Latvija in brief - 2010-12-09

  • 2010-12-08

 Moscow court on Dec. 3 handed down a three-year jail sentence for Latvian citizen Sergejs Demcenko, one of the persons convicted in the Arctic Sea hijacking case, reports LETA. According to Interfax news agency, Demcenko has pleaded guilty; he also cooperated with investigators, which is why he was given the shortest possible prison sentence for a person convicted of piracy. Earlier, another two residents of Latvia - Dmitrijs Savins and Andrejs Lunovs - were convicted in the case and sentenced to seven and five years in prison, respectively. According to statements made by Russia, the Arctic Sea with a crew of 15 was hijacked on July 24 last year in the Baltic Sea near the shores of Sweden. A Russian warship rescued the ship and the crew, and captured the so-called ‘pirates’ on Aug. 17 last year. The event was highly secretive, with suspicion that the Russian-chartered ship was smuggling a high-tech missile system to Iran.

The United States has good relations with many countries, and the WikiLeaks publications will not damage relations much with these countries, the U.S. Ambassador to Latvia Judith Garber said in an interview with Latvian State Television broadcast 100.pants (100th Article) on Dec. 2, reports LETA. She emphasized that the Obama administration has a very practical foreign policy, which will be able to overcome the current problems. Garber emphasized that she will not comment further on the contents of the WikiLeaks publications, because circulating classified documents is a criminal activity in the United States. The ambassador emphasized that relations between Latvia and the U.S are very good, and expressed confidence that relations will improve even more. “We have successful cooperation in many areas - economic, military, education, culture. The United States is very optimistic in regard to future cooperation with Latvia,” said Garber.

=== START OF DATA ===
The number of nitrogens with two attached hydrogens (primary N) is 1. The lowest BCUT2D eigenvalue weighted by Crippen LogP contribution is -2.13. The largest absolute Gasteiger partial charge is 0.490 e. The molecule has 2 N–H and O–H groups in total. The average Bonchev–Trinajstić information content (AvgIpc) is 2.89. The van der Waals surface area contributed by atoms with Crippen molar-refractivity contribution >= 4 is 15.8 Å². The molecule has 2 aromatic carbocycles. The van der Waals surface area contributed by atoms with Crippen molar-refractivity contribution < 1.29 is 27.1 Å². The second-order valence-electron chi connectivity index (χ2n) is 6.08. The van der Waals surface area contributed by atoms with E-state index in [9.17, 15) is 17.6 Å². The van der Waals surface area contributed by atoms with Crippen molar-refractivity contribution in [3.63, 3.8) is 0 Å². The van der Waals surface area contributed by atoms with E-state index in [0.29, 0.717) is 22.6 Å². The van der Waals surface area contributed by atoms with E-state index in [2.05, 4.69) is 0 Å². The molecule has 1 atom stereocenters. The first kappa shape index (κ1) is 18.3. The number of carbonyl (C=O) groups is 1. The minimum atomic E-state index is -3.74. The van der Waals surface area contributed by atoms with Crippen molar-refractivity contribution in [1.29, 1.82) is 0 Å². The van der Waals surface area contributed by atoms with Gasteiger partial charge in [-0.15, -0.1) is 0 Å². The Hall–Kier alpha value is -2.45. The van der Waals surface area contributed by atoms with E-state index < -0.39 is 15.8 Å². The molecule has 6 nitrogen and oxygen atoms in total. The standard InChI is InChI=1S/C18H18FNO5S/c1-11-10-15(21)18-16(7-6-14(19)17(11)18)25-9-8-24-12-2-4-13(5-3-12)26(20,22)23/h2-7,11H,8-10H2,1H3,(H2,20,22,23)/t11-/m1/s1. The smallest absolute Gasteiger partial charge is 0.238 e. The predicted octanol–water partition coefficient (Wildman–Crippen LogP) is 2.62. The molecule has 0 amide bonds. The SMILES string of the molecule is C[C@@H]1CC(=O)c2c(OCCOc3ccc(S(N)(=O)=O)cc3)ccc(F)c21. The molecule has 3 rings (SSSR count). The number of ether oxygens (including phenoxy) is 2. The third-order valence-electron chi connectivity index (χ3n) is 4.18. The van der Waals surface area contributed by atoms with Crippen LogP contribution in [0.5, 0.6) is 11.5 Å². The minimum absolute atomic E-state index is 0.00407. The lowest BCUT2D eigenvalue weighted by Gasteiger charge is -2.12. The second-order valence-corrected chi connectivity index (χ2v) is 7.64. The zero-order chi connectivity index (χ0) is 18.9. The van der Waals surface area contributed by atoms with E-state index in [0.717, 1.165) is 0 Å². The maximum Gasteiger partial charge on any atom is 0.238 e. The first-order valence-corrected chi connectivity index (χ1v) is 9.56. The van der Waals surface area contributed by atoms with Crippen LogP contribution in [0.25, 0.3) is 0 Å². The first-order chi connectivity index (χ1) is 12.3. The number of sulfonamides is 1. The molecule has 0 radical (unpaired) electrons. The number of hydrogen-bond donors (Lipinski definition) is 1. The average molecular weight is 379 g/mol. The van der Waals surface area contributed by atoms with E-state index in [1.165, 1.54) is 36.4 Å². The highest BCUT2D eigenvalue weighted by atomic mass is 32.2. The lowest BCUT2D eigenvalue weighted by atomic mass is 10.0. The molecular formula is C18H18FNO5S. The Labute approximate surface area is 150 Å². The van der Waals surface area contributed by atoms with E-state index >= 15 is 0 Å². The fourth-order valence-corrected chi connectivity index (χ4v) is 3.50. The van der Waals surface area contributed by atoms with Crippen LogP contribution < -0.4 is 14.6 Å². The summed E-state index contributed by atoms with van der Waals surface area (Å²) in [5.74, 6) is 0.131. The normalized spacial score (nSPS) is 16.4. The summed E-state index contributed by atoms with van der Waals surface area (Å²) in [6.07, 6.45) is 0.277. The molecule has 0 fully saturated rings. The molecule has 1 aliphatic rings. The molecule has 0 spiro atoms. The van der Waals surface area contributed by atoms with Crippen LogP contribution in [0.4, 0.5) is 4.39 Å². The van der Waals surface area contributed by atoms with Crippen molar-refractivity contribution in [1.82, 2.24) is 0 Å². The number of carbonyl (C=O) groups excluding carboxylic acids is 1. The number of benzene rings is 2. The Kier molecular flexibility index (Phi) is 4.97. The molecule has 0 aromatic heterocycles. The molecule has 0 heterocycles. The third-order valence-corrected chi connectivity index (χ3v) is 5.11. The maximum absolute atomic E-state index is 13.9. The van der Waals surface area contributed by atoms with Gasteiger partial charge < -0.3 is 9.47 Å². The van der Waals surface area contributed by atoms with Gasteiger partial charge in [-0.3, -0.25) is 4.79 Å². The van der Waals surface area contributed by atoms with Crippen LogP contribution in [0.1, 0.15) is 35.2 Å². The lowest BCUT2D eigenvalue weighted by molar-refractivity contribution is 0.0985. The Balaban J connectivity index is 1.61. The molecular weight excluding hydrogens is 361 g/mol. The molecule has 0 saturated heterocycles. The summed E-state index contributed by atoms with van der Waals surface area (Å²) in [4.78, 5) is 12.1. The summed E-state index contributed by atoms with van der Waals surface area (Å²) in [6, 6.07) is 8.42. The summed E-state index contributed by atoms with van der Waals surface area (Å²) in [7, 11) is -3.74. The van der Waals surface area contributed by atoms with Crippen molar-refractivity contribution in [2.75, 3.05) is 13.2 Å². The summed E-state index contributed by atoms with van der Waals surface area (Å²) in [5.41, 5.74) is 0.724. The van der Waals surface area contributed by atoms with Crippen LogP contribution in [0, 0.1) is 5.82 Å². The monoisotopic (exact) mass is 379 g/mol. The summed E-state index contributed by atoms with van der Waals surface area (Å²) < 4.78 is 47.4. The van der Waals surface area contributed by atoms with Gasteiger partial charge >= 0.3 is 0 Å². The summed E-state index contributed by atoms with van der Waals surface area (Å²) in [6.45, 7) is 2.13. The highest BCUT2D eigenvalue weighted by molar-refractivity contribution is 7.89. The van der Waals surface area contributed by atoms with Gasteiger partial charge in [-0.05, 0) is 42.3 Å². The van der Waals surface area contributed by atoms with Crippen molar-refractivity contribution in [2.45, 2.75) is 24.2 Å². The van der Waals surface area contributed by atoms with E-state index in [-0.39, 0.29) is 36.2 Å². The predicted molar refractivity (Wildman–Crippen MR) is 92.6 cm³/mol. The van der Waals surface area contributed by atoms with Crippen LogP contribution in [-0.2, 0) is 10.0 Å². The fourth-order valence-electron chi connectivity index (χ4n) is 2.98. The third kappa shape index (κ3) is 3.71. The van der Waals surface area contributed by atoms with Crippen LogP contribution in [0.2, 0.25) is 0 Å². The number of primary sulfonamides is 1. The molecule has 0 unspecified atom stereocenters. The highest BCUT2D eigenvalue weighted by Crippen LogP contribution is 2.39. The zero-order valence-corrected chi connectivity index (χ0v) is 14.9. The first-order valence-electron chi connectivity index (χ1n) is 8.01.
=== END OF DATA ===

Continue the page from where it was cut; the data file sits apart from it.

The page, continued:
Surrounded by scandal, Corruption Prevention Bureau (CPB) Chief Normunds Vilnitis is requesting the prosecutor’s office to examine the legality of three orders for the CPB, issued by Prime Minister Valdis Dombrovskis in November, including one about handing in a revised reorganization plan by Dec. 6, reports LETA. Vilnitis states that he has no intention of submitting any new proposals because the Inter-institutional Commission in its final report had already pointed out that the existing reorganization plan has resolved the “overlapping of functions” problem. This means that no revised plan was submitted on Dec. 6, despite what Dombrovskis told members of the press. Vilnitis had been instructed to prepare new proposals for CPB’s new structure, hand them in to the PM, but not before reviewing them with CPB’s council and aligning them with the inter-institutional commission.